Adding protein might be why you're gaining weight
How’s this for upsetting news: According to Dr. Neabore, all those times you added chicken to your salad because you thought you needed some protein might have just piled on extra fat and calories that you didn't need, and wouldn't otherwise have eaten.
And low-carb diets, which typically boost protein intake and often lead to short-term weight loss, reinforce this belief. “People say they want to lose weight, so they eat more protein. But people typically have enough protein, so then what happens with the extra protein you're eating? It turns into fat. If you’re already eating fruits and vegetables and whole grains, you’re eating low fat anyway, and you’re getting enough protein from all those things. The rest of it is fiber, so it will fill you up. There’s not really any need to take in extra protein on top of that.”
“Then you have the guys at the gym who are trying to bulk up, so they eat a lot of protein. They call this the 'protein paradox.' You have guys eating protein to gain weight, and you have people eating it to lose weight. So it’s like, which is it? What’s going on here?"
That's a good question, and the answer probably lies in the processed foods that Dr. Neabore mentioned earlier. People who switch to low-carb, high-protein diets tend to cut out processed foods, which leads to weight loss. It's likely not the protein itself, because, as Dr. Neabore notes, “Even if you ate just rice during the day with nothing else, there’s still protein in there. As long as you’re getting enough calories, you’re getting enough protein.”
Too much protein doesn’t really exist, thanks to your body
Just as you don't have to worry about getting too little protein, it's pretty tough to get too much. "Foods are made up some combination of carbohydrates, fats, and protein… We don't really store protein. It’s a building block for things -- enzymes, and to make parts of different cells -- but there’s not not really area in our body that’s concentrated for protein. The body either uses it, or else we will pee it out -- it’s one of the things that makes up urine -- the rest of it just gets converted to fat."
Remember that protein isn't a food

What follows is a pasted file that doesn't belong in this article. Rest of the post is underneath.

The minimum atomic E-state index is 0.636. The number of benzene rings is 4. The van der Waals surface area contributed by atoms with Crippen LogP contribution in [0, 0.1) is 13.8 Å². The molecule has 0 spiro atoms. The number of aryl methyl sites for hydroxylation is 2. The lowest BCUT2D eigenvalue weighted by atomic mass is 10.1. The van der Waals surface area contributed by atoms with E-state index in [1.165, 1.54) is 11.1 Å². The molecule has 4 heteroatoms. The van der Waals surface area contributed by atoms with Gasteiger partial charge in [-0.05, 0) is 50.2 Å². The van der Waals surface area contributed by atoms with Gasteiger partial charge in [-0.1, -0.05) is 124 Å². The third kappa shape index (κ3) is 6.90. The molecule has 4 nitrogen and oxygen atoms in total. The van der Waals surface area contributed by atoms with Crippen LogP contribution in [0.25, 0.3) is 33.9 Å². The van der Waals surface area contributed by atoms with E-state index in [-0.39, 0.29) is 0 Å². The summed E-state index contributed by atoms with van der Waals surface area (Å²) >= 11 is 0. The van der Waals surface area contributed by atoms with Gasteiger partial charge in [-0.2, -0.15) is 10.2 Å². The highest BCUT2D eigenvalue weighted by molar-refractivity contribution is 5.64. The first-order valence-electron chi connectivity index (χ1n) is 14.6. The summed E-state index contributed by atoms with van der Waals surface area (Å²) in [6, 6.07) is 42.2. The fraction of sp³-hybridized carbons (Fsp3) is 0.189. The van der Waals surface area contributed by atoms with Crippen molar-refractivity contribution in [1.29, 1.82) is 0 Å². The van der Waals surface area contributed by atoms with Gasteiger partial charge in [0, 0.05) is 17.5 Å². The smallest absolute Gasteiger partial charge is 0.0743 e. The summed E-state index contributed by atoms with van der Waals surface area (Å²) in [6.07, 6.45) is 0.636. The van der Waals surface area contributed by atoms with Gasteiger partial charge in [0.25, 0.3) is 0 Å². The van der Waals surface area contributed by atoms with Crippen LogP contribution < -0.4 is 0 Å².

Despite the fact that "pick your protein" has become a standard directive at build-your-own bowl eateries everywhere, Dr. Neabore says you should really stop telling people you’re eating protein for a meal.
“Somehow protein has become a food,” he said. “You don’t go out and hunt protein; you don’t pick protein from the ground. It’s not a food. It’s a part of food. So when restaurants ask [if] you want to add protein to your plate, that’s the wrong idea. It goes back to that halo effect, that you’re not getting it unless you add it.”
It’s not actually the protein our body needs
“We don't actually need protein, we need amino acids,” explains Dr. Neabore. “The building blocks of protein.” And yet, you don't see that menu on the Korean-Mexican fusion food truck asking you to "choose your amino acids" for your bowl.
“There are 20 different amino acids that we eat in food. Some of them are essential, which means our body can’t make them, so we need to eat them, and some of them are not essential which means our body creates them. Research shows the protein that comes from animal sources (like red meat) is can lead to diseases and cancer, whereas [with] the plant proteins -- like soy -- that same association wasn’t found.”
Vegetarians DO get enough protein
If you happen to be a vegetarian, you can take this last word from Dr. Neabore to the next family gathering and give it to that aggressive, steak-chomping uncle who won't leave you alone. "There’s no vegetarian that has to worry about getting enough protein."
If you're eating at all, you're eating protein, and you don't need to worry about adding more.
Sign up here for our daily Thrillist email, and get your fix of the best in food/drink/fun.
Liz Newman is a freelance writer for Thrillist, and will probably still purchase Whole Wheat Goldfish and add carnitas as a “protein” to her Chipotle burrito bowls -- but that doesn’t mean she doesn't now know she's being duped! Follow her on Instagram and Twitter at @lizn813.